Worst Self got together in the fall of 2015. My brother and I had a few songs written and some rough demos recorded. Our drummer back then was our longtime friend David Koetje. 15 years prior to Worst Self we had a metalcore band that was very short lived. It was a great fit, and we actually brought back one riff from that project. We quickly recorded a 3-song demo and booked our first show in February of 2016.
Our motivation for starting the band was primarily just something fun to do, and we wanted to play some relentlessly heavy tunes. At the time it seemed like there were not a whole lot of heavy bands around. I’m sure there were, but that was my perception. After writing a full-length with David our lives got crazy busy. He stepped away and our friend Nick Nawrocki joined us in September of 2017 on the drums.
How did ya’ll come up with the band name?
The name came from a Vince Vaughn quote from season two of True Detective: “Sometimes your best self is your worst self.” I thought it sounded cool, cooler than that season, anyway. The name turned into a self-fulfilling prophecy in a way.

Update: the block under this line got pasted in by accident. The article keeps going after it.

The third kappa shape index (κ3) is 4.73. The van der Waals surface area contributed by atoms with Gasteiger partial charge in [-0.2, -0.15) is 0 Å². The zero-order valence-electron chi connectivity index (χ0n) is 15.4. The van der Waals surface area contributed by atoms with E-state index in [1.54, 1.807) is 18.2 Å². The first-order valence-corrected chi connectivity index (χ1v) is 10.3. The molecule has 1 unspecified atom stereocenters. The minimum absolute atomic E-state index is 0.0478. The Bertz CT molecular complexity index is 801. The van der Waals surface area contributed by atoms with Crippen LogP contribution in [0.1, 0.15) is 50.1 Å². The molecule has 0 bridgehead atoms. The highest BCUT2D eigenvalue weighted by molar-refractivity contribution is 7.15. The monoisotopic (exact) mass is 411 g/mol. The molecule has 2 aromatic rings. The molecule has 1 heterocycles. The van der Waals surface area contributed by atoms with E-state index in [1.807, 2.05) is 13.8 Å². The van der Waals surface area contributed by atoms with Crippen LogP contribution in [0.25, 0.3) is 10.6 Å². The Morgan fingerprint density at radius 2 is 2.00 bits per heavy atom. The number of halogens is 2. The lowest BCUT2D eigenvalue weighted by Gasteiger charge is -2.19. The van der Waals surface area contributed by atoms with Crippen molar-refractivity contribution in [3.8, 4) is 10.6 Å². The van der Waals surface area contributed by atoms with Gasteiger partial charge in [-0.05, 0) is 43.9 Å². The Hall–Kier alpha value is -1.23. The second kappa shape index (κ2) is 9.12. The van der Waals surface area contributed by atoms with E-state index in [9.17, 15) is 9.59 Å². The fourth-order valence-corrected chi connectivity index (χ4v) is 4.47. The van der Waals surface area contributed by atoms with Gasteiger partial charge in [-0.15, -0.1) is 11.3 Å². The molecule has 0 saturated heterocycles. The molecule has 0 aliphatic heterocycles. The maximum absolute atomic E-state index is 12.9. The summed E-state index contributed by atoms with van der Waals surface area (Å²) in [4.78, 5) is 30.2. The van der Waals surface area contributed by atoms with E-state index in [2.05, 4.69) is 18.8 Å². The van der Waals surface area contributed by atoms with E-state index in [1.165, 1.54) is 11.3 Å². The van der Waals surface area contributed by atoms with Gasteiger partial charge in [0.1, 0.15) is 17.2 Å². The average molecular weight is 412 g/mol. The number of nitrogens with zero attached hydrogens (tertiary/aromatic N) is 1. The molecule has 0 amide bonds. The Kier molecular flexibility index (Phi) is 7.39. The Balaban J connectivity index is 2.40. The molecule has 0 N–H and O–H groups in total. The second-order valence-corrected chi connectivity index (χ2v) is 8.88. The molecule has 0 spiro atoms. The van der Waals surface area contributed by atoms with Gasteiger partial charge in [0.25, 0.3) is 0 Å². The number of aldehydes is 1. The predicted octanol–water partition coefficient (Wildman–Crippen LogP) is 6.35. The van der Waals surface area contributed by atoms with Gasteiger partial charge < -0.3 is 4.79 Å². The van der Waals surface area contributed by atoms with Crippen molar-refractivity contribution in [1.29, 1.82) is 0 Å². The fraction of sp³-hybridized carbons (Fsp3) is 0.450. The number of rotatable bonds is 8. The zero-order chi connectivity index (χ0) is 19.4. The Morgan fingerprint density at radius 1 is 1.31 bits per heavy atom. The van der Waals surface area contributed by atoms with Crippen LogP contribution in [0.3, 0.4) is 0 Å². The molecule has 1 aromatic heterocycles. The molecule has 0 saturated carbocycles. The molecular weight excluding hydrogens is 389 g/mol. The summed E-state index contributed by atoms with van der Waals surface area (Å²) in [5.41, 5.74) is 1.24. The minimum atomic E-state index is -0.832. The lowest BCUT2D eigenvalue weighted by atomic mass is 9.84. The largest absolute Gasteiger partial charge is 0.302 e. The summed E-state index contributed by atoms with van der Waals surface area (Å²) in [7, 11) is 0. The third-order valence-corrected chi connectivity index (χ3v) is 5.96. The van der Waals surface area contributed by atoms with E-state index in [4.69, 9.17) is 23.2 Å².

How did the band end up linking up with Dropping Bombs for the release of Everyone Is Replaceable?
Eric Scobie is one of the first dudes I met when I moved to Grand Rapids, MI. He was an awesome guy and very kind, and super into hardcore/punk. He moved to the east side of the state and we would bump into each other at shows, and occasionally our bands would play together. When he started Dropping Bombs, I thought that made sense. He’s passionate about music and wants to help bands get their music out there.